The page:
Peugeot raided by French emissions investigators

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Peugeot carsImage source, Getty Images

PSA Peugeot Citroen offices have been raided by anti-fraud investigators as part of ongoing investigations on pollutants in the car industry.

The firm said its vehicles are emissions compliant.

Meanwhile, UK government testing has found no evidence of car manufacturers apart from the VW group fitting devices to cheat emissions testing.

However, the UK said real world emissions were higher than lab testing conditions for all manufacturers.

Authorities and car manufacturers have been on the alert in the wake of the Volkswagen emissions scandal, which emerged in late September.

Volkswagen (VW) admitted its diesel-engine cars had been fitted with computer software designed to flatter emissions data during tests, and on Thursday said it had reached a US deal to offer "substantial compensation" and car buy-backs.

Peugeot raid

Peugeot said on Thursday it had been "the subject of a visit and a seizure by France's General Directorate for Competition Policy, Consumer Affairs and Fraud Control (DGCCRF)".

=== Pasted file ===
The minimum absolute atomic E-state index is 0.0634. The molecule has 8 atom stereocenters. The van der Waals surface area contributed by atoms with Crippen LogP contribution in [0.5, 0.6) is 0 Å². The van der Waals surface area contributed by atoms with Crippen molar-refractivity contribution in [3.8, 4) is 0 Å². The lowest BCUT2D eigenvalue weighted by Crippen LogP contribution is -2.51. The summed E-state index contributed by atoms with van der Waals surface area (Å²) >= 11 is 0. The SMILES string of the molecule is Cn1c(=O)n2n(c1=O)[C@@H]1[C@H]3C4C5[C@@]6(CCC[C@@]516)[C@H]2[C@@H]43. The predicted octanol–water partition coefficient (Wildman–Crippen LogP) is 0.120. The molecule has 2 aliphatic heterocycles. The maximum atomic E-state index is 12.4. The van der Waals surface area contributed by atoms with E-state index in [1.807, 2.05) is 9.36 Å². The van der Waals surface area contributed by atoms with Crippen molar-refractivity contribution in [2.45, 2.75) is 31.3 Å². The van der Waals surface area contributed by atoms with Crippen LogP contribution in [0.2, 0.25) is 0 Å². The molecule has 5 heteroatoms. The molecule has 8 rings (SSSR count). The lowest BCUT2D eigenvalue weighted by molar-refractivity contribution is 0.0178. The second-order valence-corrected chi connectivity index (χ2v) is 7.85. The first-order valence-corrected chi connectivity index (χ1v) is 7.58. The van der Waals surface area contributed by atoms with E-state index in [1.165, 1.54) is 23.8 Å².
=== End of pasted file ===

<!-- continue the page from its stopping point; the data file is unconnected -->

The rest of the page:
"PSA Group confirms compliance of its vehicles in pollutant emissions in all countries where it operates", it said in a statement.

"Confident in its technologies, PSA Group is fully cooperating with the authorities" the firm added.

In January competitor Renault was subject to police raids on its factories.

UK findings

Meanwhile, the UK government said its vehicles testing programme had uncovered "no evidence of car manufacturers, apart from the VW Group, fitting devices to defeat the approved emissions test programme."

It said tests had been carried out on 56 different vehicle types in Germany and 37 different vehicle types in the UK over a period of six months.

The Department for Transport said it had "tested a representative selection of the UK's top selling diesel vehicles".

It said for all of the manufacturers tested, nitrogen oxide (NOx) emissions were higher in real world conditions and on the test track than they were under laboratory conditions, with "results varying significantly between different makes and models."

For example, testing of nitrogen oxide emissions for car models such as the Honda CRV, the Volvo V40, Mercedes E250, Peugeot 208 and Range Rover Sport found they exceeded the Euro 5 limit of 180mg per kilometre in real world conditions.